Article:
Talking to friends and family about your feelings, and about the person who has died, can help. Reminiscing and reflecting can be a great comfort and a great source of laughter. Talking to others can help you through the period where you feel the loss most acutely and painfully.

Professional help

See your GP if you continue to struggle to sleep, or if you continue to find it difficult to cope.

For help with learning to live with the loss of a loved one you could approach a professional counsellor.

There are support groups across the UK, often run by people who have suffered similar bereavements. Talking to people who have experienced a situation similar to your own can be a source of comfort, solace and understanding. Your Citizens Advice Bureau will be able to direct you towards local services. Additionally, any of the following services may be able to help you:

  • Cruse Bereavement Care - Offering help and support to those suffering bereavement.
  • The Samaritans - Emotional support for those with feelings of stress or despair, or for anyone feeling suicidal.
  • Child Bereavement Charity - Supports families facing the loss of a child.
  • RD4U - Cruse Bereavement Care's youth project to help young people cope with the death of someone close.

Helping children deal with bereavement

It is important to give a child as much time and space to grieve as any adult. You can help children deal with the after effects by including them in conversations. Talk to them about their loss using words they understand. Keep to regular routines. Answer their questions honestly, remembering that if the local community is aware of the circumstances of the death, there is a very real chance other children will ask the child about it.

Tell the teacher

It is inevitable that a death will affect any child but quite how that manifests itself will vary from person to person. It is important to tell the school teacher and any support staff about what has happened so they can look for any changes you need to know about.

Work with the teaching staff. Tell them how the child has been so far, and whether you have noticed any changes in their personality or attitude. Tell them if there is something specific you are concerned about or would like them to look out for.

Professional help

If you do feel the child needs help in coming to terms with their loss then counselling services should be available to you. Contact your GP about this.

There are other youth groups and services available. Contact your Citizens Advice Bureau for local details.You might also find the following links useful:

  • RD4U - Cruse Bereavement Care's youth project to help young people cope with the death of someone close.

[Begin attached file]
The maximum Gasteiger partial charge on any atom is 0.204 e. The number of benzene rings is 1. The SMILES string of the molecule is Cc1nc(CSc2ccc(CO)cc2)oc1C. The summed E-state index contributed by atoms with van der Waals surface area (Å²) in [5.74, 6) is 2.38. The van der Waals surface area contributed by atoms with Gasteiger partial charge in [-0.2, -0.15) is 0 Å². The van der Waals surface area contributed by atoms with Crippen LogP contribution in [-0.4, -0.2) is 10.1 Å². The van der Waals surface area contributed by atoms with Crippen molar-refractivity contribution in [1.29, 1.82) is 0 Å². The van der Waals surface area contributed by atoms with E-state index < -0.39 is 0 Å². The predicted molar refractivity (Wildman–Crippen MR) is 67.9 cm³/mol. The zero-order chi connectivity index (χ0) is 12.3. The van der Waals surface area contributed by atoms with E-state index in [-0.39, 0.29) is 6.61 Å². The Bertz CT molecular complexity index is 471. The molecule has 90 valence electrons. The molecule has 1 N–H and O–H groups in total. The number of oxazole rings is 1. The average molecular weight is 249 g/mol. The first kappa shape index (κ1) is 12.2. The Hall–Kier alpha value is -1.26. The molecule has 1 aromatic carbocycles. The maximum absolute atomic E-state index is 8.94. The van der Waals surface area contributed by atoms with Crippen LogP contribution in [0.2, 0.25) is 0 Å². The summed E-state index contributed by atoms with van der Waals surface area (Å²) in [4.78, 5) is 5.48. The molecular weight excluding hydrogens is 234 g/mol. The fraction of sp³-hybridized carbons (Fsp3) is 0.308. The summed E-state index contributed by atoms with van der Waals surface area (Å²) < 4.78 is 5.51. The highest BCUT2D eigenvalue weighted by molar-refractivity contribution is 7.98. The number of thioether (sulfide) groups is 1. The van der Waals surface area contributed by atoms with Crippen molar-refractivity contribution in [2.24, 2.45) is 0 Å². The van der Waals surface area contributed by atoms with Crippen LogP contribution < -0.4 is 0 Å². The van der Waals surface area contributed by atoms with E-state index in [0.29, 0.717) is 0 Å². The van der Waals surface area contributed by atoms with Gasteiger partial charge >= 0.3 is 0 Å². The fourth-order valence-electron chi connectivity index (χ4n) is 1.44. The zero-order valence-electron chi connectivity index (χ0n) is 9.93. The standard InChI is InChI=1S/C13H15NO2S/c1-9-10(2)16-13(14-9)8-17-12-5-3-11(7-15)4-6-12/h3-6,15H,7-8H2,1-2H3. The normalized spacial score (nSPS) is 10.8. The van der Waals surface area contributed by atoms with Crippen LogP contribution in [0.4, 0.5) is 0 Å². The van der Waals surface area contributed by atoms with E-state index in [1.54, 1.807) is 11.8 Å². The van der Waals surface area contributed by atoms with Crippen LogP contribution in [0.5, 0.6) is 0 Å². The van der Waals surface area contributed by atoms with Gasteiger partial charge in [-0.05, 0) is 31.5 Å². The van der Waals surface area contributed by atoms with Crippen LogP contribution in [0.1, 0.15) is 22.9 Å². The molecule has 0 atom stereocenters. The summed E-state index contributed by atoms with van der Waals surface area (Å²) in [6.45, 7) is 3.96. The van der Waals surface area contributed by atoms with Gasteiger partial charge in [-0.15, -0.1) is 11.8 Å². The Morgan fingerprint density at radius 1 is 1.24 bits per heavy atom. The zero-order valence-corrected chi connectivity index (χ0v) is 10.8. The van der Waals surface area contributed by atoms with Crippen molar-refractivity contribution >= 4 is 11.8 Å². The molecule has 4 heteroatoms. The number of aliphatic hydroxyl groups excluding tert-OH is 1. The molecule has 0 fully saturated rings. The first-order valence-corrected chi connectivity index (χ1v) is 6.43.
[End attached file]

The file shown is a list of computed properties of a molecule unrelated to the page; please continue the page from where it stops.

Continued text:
• Winston's Wish - The charity for bereaved children

The loss of a baby or child

If you have recently lost a son or daughter, we are truly sorry.

Every bereavement is a tragedy to those who remain. The loss of a baby or child can be an even more devastating experience.

Coming to terms with what has happened can be painfully difficult. Parents, families and friends can feel lost and directionless. You may feel overwhelmed by grief. You may feel responsible or guilty.You are not alone. Organisations exist that are run or staffed by people who have been in a similar situation to yours. Very few people will know exactly how you are feeling, but they will - and they will be able to help you.

You can contact them here:

Carrying on after bereavement

It takes time to come to terms with bereavement. In addition to the emotional and physical effects there is a practical impact too. Routines may have to change, especially if the person who has died was your husband, wife or partner.

You will find yourself having to adapt, to carry out the jobs and tasks around the home that they used to do. You will find that you miss the person who has died in a host of ways and often in lots of small ways you would never previously have imagined. For some time you may find yourself talking to the person who has died as if they were still there.

Coping with bereavement isn't about 'getting over' the loss of a loved one. There frequently is no way to 'get over it' and you may not want to if there was. It is about carrying on. It’s about learning to live with the loss of a person who would want you to continue to live a full and meaningful life.

You should not feel pressured into moving any faster than you wish or doing something you do not want to do but when you are ready, there is help available for you to build your life again.

Try exploring volunteering options.

Contact your local Citizens Advice Bureau, library or community centre for details of local groups, organisations or social activities you might like to be a part of or take part in.